Reflections on the 2019 Food Power conference
By Rebecca St. Clair and Megan Blake
Last month, Food Power, an initiative that helps local communities and alliances work collaboratively to reduce food poverty, held their second annual conference in Newcastle. We went to represent the Greater Manchester Food Poverty Alliance, and as it so closely followed the launch of the GM Food Poverty Action Plan, the conference provided the ideal opportunity for us to hear from groups at a more advanced stage of action plan implementation, and to share our experiences with those just beginning on the journey of forming alliances or partnerships.
The event kicked-off on the Tuesday evening with a get-together at Seven Stories, the National Centre for Children’s Books. The venue reflected an integral theme of the conference, around sharing experiences, learning from one another and telling stories. The Men’s Pie Club, a project that brings people together to cook while combatting social isolation and mental and physical health problems, provided delicious pies for everyone. After our meal, we heard about the Darwen Gets Hangry campaign and Edgelands, a film made by young people, about young people and food poverty.
Wednesday was structured around a series of parallel workshops and key themes from our perspective included:
- Local knowledge and a place-based approach
- Action plans and advocacy informed by research and collaboration
In a workshop discussing the role of networks and national programmes, questions raised included: Can national campaigns effectively support experts in localities while being aware of local sensitivities and avoiding the duplication of efforts? How can national programmes ensure they communicate with all the relevant local people/community groups, particularly when landscapes shift so frequently? Conversely, where can local groups go to find out about national campaigns? It seems that there is a need for easily accessible information about national and local initiatives and while the Sustainable Food Cities website details numerous campaigns and food partnerships, the lists are by no means an exhaustive. As Kath Dalmeny of Sustain observed, navigating networks and activities can be a messy process, but this often seems unavoidable.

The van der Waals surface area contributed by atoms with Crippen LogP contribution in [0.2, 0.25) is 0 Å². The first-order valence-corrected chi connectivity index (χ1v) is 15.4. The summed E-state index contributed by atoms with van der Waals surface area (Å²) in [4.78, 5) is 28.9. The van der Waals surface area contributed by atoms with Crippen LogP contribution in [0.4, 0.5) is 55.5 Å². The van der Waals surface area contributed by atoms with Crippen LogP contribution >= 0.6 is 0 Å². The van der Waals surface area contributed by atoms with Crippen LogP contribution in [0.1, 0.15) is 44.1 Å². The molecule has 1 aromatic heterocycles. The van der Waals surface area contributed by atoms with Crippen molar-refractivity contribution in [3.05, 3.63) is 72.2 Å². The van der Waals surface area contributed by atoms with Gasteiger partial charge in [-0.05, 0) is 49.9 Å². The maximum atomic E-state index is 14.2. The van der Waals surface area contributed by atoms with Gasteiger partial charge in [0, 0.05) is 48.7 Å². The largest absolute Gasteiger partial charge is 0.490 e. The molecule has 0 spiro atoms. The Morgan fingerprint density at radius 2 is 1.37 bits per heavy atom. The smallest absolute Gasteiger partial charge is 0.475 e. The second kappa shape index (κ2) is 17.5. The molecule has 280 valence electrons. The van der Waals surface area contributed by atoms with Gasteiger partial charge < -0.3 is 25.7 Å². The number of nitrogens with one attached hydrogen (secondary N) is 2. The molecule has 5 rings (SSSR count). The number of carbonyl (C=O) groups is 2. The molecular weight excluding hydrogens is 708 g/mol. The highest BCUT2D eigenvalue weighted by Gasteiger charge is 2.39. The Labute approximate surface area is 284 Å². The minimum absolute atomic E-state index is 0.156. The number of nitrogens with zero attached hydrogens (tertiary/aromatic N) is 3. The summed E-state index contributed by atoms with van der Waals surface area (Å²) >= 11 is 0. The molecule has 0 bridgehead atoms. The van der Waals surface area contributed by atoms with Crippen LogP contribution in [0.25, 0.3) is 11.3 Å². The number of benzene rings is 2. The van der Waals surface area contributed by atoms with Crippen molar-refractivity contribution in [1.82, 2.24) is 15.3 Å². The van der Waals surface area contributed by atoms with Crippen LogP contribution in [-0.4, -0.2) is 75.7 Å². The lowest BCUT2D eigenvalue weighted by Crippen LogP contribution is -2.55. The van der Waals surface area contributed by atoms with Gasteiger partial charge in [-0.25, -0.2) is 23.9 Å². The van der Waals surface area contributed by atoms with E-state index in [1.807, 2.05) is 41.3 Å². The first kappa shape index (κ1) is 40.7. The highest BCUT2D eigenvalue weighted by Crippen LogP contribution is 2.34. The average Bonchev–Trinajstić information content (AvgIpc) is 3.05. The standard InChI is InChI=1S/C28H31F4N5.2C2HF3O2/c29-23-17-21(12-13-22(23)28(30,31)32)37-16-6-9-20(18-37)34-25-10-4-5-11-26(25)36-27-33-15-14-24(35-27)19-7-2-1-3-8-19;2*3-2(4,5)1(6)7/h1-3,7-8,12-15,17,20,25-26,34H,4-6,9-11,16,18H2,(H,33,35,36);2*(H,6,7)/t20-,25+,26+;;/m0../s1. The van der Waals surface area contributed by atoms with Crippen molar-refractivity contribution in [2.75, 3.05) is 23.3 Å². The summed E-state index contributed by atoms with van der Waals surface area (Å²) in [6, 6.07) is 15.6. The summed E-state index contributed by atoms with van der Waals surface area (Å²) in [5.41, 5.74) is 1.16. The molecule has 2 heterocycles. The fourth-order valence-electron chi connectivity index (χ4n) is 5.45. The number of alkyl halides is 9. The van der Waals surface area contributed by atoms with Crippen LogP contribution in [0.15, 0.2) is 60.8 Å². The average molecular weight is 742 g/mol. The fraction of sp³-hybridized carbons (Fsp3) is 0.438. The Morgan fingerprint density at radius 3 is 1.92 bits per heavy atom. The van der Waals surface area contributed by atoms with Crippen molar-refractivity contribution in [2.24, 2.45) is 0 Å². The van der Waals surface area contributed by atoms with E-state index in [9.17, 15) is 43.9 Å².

In a workshop on the development of alliances and action plans, Moray Foodbank spoke about their food poverty action plan and the research carried out to support its development. During focus groups and interviews, the group learnt that people experiencing food poverty were often exposed to judgemental attitudes from professional service providers and it became clear there is still a desperate need to remove the stigma around food poverty. As a result, Moray included this as the top priority of their action plan. Others seeking guidance on framing conversations about food poverty may find the Joseph Rowntree Foundation’s Project Twist a useful point of reference.
Regarding the need for partnerships and alliances to be inclusive, ideas raised included varying the location of meetings to give everyone the best chance of attending; identifying common aims and ensuring participation is mutually beneficial; recruiting experts by experience first (Oxford used this approach and reported that it has worked well).
One workshop focused on the Healthy Start voucher scheme, designed to support families with young children and pregnant mothers on low incomes to buy fruit, vegetables and milk. The vouchers, which must be signed-off by health professionals, are allocated per child/per week and distributed on a monthly basis. Currently only 64% of eligible households claim their vouchers, so Food Power is working to raise awareness and increase uptake. Sustain’s Healthy Start toolkit outlines actions that can be taken on a range of levels.
The conference gave us a real sense of the pride that Newcastle has in its history, its reputation for hospitality and community spirit and its food heritage. As with many areas, Newcastle has suffered sustained cuts to local services and witnessed the all-too-familiar trends of more people accessing food banks, finding themselves at the mercy of precarious employment, low wages and a weakened welfare system. A message that featured throughout the event was that while organisations and individuals are rightly proud of their communities coming together and supporting those most in need, they are simultaneously outraged by the very existence of food poverty. Clearly, local action should take place alongside campaigns for national-scale structural adjustments and longer-term planning to ensure the continuation of place-based forms of support that help to restore and strengthen our communities.